The Ghana Exchange Volunteer Trip was developed to support our Building Better Schools programme, specifically the Improved Learning Environments project which applies aspects of our core model school design to existing government schools, including outdoor learning areas, playgrounds and classroom renovations. Having a group of volunteers working alongside our Building Better Schools team really helped to expedite the work and reduce construction time.

Alfred Osei, Senior Engineer, Sabre Ghana said “We have a long term relationship with AECOM as our corporate partner and the Ghana Exchange only strengthened that bond. The 14 volunteers were a great help and meant that within the week we were able to provide two schools with a playground facilities. There was a great exchange of knowledge in both directions, and having the volunteers working with us meant the project cost was reduced and the construction time was shortened.  We also made some great friends and enjoyed having the AECOM group on site”

Hear about our first Ghana Exchange Volunteer Trip with AECOM from volunteer Nardia Pyne.

“Akwaaba! A phrase we all became very accustomed to.

In June of last year, AECOM launched its very first Ghana Exchange volunteer trip with the Sabre Charitable Trust; an opportunity for AECOM employees to visit Ghana and experience construction in a developing country by volunteering on a construction site as part of Sabre’s Building Better Schools Programme.

14 AECOM employees from offices across the UK & Ireland, and the US, were fortunate enough to secure places on the trip. Each volunteer committed to raising £1,500 towards Sabre’s work in the months leading up to their departure in March 2018. Fundraising efforts featured a variety of activities including quiz nights, galas, bake sales and a range of sponsored fitness activities; enabling the team to raise a grand total of £21,538.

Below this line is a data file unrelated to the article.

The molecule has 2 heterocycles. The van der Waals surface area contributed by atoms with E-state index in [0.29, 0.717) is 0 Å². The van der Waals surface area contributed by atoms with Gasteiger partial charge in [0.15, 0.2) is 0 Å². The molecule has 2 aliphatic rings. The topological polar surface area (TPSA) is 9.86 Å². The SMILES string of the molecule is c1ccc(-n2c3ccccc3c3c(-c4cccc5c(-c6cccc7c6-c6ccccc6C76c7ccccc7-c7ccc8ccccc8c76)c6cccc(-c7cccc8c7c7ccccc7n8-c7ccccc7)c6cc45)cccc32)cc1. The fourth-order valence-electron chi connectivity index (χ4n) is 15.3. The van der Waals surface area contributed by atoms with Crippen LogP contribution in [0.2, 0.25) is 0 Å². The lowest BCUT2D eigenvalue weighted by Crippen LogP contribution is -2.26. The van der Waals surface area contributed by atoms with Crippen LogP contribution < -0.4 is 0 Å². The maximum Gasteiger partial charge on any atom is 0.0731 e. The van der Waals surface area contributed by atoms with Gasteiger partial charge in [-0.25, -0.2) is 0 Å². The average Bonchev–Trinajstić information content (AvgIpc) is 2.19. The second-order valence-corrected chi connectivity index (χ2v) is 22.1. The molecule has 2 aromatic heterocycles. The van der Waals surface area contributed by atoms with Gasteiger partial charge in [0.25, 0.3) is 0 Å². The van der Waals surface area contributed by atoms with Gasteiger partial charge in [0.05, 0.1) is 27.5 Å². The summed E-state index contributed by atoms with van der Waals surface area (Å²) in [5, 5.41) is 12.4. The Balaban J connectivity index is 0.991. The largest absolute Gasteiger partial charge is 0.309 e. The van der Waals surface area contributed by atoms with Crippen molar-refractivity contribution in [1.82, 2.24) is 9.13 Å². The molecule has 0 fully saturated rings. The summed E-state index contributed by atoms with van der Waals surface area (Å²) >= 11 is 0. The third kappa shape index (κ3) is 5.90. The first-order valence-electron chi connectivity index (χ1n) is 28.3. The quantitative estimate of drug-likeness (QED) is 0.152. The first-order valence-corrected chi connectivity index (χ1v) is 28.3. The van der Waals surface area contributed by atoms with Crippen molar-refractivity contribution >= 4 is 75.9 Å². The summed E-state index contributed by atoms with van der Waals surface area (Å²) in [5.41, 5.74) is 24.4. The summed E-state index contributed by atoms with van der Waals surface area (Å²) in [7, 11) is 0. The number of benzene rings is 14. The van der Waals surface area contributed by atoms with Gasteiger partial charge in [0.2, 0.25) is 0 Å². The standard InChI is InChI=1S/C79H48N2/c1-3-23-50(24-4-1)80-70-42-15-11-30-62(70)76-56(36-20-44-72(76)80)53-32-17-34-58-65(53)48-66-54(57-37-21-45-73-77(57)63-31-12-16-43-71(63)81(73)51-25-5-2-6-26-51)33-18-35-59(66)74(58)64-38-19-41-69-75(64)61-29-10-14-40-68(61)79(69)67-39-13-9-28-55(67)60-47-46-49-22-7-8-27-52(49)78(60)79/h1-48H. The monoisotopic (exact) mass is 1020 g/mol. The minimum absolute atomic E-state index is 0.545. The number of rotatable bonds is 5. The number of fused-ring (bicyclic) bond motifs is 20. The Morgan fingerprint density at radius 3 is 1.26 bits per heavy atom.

Being that the group was made up of employees from a variety offices, most of us met for the first time on arrival in Accra, and had the opportunity to bond over some lost luggage, varied flight experiences and ice breakers at dinner.

Come Sunday morning, the trip got into full swing! At breakfast we met with our tour guide and driver for the week – Isaac Aziawo and Uncle Solomon. After a quick briefing, we set off to visit some of the tourist highlights around Accra. In traditional Ghanaian style, our first stop for this Sunday morning was a local Church in Usher Town, an old colonial neighbourhood in Accra. We arrived just in time for the Sunday school praise and worship, and after some singing and dancing, we continued on to visit a few other local sights, including the President Kwame Nkrumah Memorial Mausoleum and Independence Square. Once we’d concluded our morning of sightseeing, we began our journey west along Ghana’s stunning southern coast line to the second of our three homes for the trip; KO-SA Beach Resort, Elmina.

We spent our Monday morning travelling further west to Takoradi, where we visited local schools. At Holy Child Kindergarten Centre of Excellence, a school built by Sabre, where all the teachers have been through the Transformational Teacher Training, it was wonderful to see the teaching practice in action.

Following our trip to the schools, we journeyed on to visit the two sites (Eikwe and Ngalekpole kindergarten) where we would spend the next four days working with the Sabre team. We received a warm welcome from Sabre site engineers Rodney and Alfred, who gave us a tour of the kindergarten sites, and a brief induction on the work to be completed; although not before tracking down the Chief of the village, so that he could give the group a formal welcome. We returned to our home for the next 4 nights, also known as paradise – the Ankobra Beach Resort.